Weekly Web Watch: eBay: world’s most compelling and entertaining flea market

In the spirit of the holidays, I’ve decided to share with you my fantasy PR job. I’m a journalist, but from time to time I’ve wondered, if I was in PR, which Internet company I’d most like to work for. Leaving aside questions of pay, stock options or long-term career prospects, which dot-com would offer the greatest fund of ever-changing material to work with, with the odd crisis thrown in just to keep one’s skills honed?

In the spirit of the holidays, I’ve decided to share with you my fantasy PR job. I’m a journalist, but from time to time I’ve wondered, if I was in PR, which Internet company I’d most like to work for. Leaving aside questions of pay, stock options or long-term career prospects, which dot-com would offer the greatest fund of ever-changing material to work with, with the odd crisis thrown in just to keep one’s skills honed?

In the spirit of the holidays, I’ve decided to share with you my

fantasy PR job. I’m a journalist, but from time to time I’ve wondered,

if I was in PR, which Internet company I’d most like to work for.

Leaving aside questions of pay, stock options or long-term career

prospects, which dot-com would offer the greatest fund of ever-changing

material to work with, with the odd crisis thrown in just to keep one’s

skills honed?



It’s eBay (www.ebay.com). eBay is not just an auction site, or even the

world’s biggest flea market. It is compelling entertainment. For some,

it can be an addiction - and no wonder. A quick browse before writing

this piece turned up the usual diamonds, watches and photos of the

Dallas Cowboys. But there was also a 1991 Mercedes 420 SEL (bidding

started at dollars 1,000 and had reached dollars 12,500), some human

pheromone oil (’As seen on TV, attracts women like magic,’ dollars 11.95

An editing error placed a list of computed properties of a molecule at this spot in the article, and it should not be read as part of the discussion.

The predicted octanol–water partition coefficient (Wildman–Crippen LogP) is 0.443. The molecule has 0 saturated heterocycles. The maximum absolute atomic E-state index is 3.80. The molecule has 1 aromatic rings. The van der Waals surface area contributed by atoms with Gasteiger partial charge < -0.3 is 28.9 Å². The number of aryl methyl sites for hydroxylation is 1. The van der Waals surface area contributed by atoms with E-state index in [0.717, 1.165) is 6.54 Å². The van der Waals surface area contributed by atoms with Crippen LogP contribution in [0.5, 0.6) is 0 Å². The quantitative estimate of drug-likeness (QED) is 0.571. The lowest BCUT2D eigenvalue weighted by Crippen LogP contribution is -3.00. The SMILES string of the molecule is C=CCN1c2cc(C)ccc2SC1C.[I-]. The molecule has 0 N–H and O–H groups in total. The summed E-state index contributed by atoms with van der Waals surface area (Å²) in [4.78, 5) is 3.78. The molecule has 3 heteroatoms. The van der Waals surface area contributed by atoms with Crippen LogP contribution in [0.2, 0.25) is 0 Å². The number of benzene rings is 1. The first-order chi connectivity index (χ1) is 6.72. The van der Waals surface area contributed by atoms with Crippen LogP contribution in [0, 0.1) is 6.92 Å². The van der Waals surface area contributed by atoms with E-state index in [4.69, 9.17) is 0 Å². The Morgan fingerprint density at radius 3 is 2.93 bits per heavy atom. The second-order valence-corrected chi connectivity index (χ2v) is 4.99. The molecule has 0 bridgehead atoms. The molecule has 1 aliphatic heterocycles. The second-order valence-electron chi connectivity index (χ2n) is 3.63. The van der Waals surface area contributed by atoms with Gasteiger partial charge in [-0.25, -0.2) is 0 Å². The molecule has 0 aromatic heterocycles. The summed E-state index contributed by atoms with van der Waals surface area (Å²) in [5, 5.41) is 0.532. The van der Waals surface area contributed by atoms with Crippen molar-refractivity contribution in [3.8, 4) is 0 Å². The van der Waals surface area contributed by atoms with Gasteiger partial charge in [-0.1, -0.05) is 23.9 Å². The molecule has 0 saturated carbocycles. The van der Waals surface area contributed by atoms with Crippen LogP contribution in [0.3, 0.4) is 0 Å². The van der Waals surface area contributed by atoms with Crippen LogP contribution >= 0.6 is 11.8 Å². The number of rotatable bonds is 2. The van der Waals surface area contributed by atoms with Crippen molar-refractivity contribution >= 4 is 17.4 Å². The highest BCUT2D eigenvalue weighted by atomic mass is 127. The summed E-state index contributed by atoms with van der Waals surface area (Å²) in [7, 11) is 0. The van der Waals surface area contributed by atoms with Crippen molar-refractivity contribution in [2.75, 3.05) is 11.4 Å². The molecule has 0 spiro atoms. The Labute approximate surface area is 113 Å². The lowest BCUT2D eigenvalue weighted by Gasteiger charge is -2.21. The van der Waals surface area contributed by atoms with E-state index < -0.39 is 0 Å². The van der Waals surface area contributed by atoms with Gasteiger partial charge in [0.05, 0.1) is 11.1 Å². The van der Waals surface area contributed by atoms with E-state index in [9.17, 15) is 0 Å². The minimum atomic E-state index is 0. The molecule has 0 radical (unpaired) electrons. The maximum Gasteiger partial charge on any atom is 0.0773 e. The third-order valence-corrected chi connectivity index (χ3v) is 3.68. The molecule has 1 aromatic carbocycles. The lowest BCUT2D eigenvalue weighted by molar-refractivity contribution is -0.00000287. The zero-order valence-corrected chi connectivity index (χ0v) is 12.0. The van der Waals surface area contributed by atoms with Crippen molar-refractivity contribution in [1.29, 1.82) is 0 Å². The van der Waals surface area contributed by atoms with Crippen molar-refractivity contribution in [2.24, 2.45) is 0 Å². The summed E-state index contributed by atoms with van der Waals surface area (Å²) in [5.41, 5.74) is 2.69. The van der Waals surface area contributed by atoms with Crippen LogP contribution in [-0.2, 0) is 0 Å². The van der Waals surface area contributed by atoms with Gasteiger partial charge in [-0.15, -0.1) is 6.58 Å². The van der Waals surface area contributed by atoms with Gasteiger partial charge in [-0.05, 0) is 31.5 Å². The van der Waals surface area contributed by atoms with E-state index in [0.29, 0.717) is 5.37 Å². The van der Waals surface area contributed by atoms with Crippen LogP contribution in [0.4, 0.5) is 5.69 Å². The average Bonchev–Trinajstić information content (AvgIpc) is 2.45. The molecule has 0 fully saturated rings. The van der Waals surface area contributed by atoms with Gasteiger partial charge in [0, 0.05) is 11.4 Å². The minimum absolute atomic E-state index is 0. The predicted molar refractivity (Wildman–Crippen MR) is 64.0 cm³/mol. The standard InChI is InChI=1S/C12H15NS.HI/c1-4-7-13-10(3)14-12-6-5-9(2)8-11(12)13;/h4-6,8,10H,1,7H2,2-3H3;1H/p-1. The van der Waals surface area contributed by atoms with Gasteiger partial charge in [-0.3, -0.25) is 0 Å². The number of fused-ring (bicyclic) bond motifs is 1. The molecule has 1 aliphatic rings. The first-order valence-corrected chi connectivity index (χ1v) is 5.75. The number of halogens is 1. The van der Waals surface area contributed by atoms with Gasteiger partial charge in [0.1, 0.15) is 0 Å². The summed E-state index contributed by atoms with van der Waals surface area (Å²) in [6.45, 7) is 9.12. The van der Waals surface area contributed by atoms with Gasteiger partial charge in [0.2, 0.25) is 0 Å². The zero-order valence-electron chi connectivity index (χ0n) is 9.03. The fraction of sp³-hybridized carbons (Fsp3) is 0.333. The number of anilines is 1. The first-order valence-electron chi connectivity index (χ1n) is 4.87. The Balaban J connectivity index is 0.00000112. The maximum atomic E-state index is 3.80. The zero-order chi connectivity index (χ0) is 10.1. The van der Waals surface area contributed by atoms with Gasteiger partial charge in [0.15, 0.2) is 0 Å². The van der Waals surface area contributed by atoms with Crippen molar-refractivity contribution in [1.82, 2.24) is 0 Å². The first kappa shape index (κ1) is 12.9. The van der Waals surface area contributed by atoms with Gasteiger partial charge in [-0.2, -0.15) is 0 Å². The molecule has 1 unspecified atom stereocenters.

after one bid) and a jacket signed by Michael Jordan (minimum dollars

7,500 but no bids yet). There’s even a ’fully operating Web business,’

Sensualtouches.com (’Your personal guide to LA’s adult entertainers,

strippers, models, escorts ... adult clubs and much, much more’). Sadly,

after 10 days bidding it had only gone from dollars 25 to dollars

510.



eBay can also be sobering, however, just as walking around a flea market

can be a melancholy experience, with the passions, interests and

detritus of people’s lives spread out for everyone to see. You wonder

not just what change of circumstances or personal disaster caused some

owners to put their treasures and junk up for sale, but also what

possessed them to acquire the things in the first place.



If you have an overdeveloped sense of the politically correct or are

easily appalled, then eBay is not the place for you. It’s all there -

the genuine, the tawdry, the deluded, the hoaxes and a fair few

practical jokes. It has become something of an Internet sport to be the

first to spot the weirdest stuff on eBay. Whattheheck.com has a nice

list (with links to the archived pages) of some of the choicer items

that have gone on sale. These include such gems as a half-used tube of

toothpaste, a ’genuine porcupine poop paperweight,’ a pair of Asian

slaves, a bobsled team, an ’Alien Baby Fetus Preserved In Bottle,’ a

’young man’s virginity’ and grandma.



With more than two million items on sale at any time, it shouldn’t come

as any surprise that eBay gets in the news a lot. Sometimes that’s

because it hasn’t been working. One of the most heavily trafficked sites

on the Net, it is no surprise that from time to time eBay has been

swamped under the weight of its own popularity. And then there have been

those auctions - the ones that have got the law enforcement authorities

interested - the notorious human kidney incident, and several attempts

to sell small children. I never saw either myself, but the kidney

reportedly attracted bids of dollars 5.7 million. Appalled eBay staff

naturally pulled those down as soon as they were made aware of them.

After all, there are laws against that sort of thing. PR spokespeople

swung into action to point out yet again that eBay has no way of

screening auctions before they are actually put up on the site. But the

more appalling an auction, of course, the more people come to eBay to

see what all the fuss is about and get hooked.



It’s almost enough to make a loyal employee want to create an

’interesting’ auction or two. I am not suggesting even for a moment that

anyone in eBay’s PR department would ever stoop to such a thing. But

here’s the real reason why I wouldn’t mind working for eBay: I would

never know, until I found myself there, whether I could resist that

temptation.



- Stovin Hayter is editor-in-chief of Revolution magazine.



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